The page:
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The Gospel of John also known as The Book of John or simply John is the fourth book of the New Testament, and the forty-third book of the Bible. It was written by the Apostle John as one of the four gospels and gives selective biographical accounts of Jesus Christ's actions and miracles on Earth from his perspective.

John was written to record some of Jesus signs to verify that he was God Incarnate. The book focuses on Jesus relationship with God the Father and the validity of his claims through the "witnessing" of both the author and miracles.



John is never explicitly identified as the author in his Gospel; however, there are many indicators and slants toward the character of John's person.


The clearest identification of the author is found at end of the book where special attention is given to "the Disciple Jesus loved" and then the author (using first person) identifies himself with this Apostle. In this passage, special attention is given to the rumor that "the Disciple" (John) would be immortal, because Jesus had said he would not die until "he came" again.[1] The author makes a comment to counteract this, explaining how Jesus had not explicitly said he would have immortality, but that he would see "Jesus return"; a reference to John experiencing revelation of the apocalypse.


The author references himself as witness twice in the Gospel. In the account of Jesus side being pierced during crucifixion, the author verifies this and tells the readers that he was an eyewitness[2]; so that they would believe that it was true. Jesus died very early in his crucifixion, a rare occurrence during the Roman Era; thus the author (John) personally attested it.

The author references himself as a witness in the account of speculation that he would be immortal. The author identifies himself as the aforementioned disciple, the author of the book and witness of the events herein.[3]


The purpose of the Gospel's writing was to document some of Jesus miracles, in order to validate to the readers that Jesus was the Christ. John makes it clear that not every miracle Jesus performed is recorded, but the selected miracles were written so the readers would believe in Jesus Christ and have eternal life.[4] In fact, John remarks that if everything Jesus did was recorded, the "world would not have space" for all of the books that would be needed.[5]

The Apostle John heavily emphasized how the signs (or miracles)[6] of Jesus were the proof for Jesus claims.


As the other four gospels John is a historical account. Compared to the other three gospels, John is less concerned about a synopsis of Jesus's life and actions, but rather His miracles and teaching that demonstrate His divinity. Not all of the miracles of Jesus are documented because of the large amount[7] (several of these are written in other Gospels, while some are not recorded in the Bible at all).

No other literary genre is included in the Book of John other than the infrequent and indirect quoting of Old Testament prophecies, poetry, and laws (laws were usually referenced in dialogue). Compared to most biblical historical accounts, John's gospel includes heavy amounts of dialogue.The dialogue in itself contains many quotes exchanged between various people. This Gospel also does not include any large portions of Jesus's sermons or prolonged writings of dialogue. The dialogue gives the teachings of Jesus and shows the curiosity of the Disciples, and the refutations of the Jewish leadership such as the Pharisees. Accompanying the dialogue is varied length of pure historical documentation.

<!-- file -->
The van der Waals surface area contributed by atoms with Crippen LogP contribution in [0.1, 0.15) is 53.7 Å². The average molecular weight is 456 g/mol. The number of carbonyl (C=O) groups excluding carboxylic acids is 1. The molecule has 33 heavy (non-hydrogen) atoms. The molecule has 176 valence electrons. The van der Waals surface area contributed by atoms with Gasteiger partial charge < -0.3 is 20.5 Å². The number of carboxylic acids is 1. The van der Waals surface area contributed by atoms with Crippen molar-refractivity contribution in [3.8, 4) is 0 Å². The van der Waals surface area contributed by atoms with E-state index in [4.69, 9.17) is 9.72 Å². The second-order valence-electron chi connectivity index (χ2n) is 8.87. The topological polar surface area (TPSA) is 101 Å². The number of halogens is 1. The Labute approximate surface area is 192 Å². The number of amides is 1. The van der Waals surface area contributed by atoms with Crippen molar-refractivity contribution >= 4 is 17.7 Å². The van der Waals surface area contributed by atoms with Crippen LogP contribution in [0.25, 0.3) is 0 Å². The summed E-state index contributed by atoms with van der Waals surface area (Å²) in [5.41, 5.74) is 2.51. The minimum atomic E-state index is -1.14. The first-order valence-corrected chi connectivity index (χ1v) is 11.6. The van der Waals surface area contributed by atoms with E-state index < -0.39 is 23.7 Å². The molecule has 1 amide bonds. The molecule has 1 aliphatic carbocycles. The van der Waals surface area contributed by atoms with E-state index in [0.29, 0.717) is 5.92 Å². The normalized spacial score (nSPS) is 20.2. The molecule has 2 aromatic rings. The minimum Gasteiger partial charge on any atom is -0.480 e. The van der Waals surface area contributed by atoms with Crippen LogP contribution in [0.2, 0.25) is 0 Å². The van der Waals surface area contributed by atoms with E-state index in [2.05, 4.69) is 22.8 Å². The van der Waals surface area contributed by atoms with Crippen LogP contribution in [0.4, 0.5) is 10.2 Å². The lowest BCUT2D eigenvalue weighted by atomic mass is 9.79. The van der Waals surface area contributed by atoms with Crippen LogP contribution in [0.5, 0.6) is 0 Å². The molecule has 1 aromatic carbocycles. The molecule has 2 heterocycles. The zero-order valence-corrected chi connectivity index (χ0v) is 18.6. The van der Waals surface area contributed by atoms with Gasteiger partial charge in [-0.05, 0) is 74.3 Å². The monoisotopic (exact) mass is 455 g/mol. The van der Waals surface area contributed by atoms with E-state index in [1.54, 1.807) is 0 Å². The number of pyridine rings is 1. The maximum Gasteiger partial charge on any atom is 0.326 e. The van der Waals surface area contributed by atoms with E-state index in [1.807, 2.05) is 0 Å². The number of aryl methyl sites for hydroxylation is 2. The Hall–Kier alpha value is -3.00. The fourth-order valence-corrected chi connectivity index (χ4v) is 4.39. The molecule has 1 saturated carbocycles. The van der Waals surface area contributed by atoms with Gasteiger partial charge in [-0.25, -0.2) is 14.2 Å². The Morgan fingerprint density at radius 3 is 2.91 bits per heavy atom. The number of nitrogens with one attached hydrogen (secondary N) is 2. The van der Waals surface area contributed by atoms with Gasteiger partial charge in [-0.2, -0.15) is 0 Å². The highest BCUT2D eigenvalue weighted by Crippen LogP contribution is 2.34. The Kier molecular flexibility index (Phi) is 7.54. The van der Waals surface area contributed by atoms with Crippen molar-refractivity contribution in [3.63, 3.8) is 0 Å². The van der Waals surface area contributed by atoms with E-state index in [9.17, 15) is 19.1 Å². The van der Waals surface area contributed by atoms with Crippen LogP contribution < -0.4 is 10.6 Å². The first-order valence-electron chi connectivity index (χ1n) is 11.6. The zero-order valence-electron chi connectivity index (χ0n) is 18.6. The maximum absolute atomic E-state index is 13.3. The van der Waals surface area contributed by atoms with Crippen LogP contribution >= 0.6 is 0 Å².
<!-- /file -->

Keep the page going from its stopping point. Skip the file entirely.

Throughout the Gospel, John presents Jesus as the "Son of God".[8] Jesus went about teaching about his relationship with God and how others could share in that intimacy[9]. To show His authority, and the legitimacy of His ministry, Jesus performed "signs and wonders".[10]

Equality of Son and Father

Beginning with the first chapter, John unequivocally makes it clear: Jesus is God. By the name of the Word (Greek: ὁ Λόγος), the creator of the universe. He was there at the very beginning.[11] Without the Son, there would be no life,[12] for He and the father have possess life as part of their nature.[13] When he faced his enemies, Jesus proclaimed that he had existed before Abraham by using the divine name for himself.[14]

In defending his ministry as the Messiah, Jesus found that his enemies wanted to kill him for claiming he, himself, was God. He pointed to his works as proof of his claims that He and the Father were inseparable.[15]

Testimony of Jesus

As a Gospel, the book of John is a specialized biography of Jesus. As such it testifies both to his works and to his words. The gospel writer, as well as others, testify to his works and significance in history. He Himself testifies to the theological significance of what he said and did.

John the Baptist

John the Apostle

The Son of God


See section in Jesus Christ article

The person and work of Jesus Christ are displayed in seven significant miracles, or signs, that John records. Most are unique to this Gospel, but the ones that it has in common help to anchor the apostle's story to history.


  1. John 21:20-24 (Link)
  2. John 19:35 (Link)
  3. John 21:24 (Link)
  4. John 20:30-31 (Link)
  5. John 21:25 (Link)
  6. John 2:11, 2:23, 4:54, 6:2, 6:14, 12:18, 12:37 (Link)
  7. John 21:25 (Link)
  8. John 1:34,49,51; 3:18,36; 5:25; 6:69; 9:35; 11:4,27; 13:31; 19:27; 20:31 (Link)
  9. John 1:11-13 (Link)
  10. John 5:18-21 (Link)
  11. John 1:1-4 (Link)
  12. John 1:4 (Link)
  13. John 5:25-26 (Link)
  14. John 8:56-58 (Link)
  15. John 10:22-39 (Link)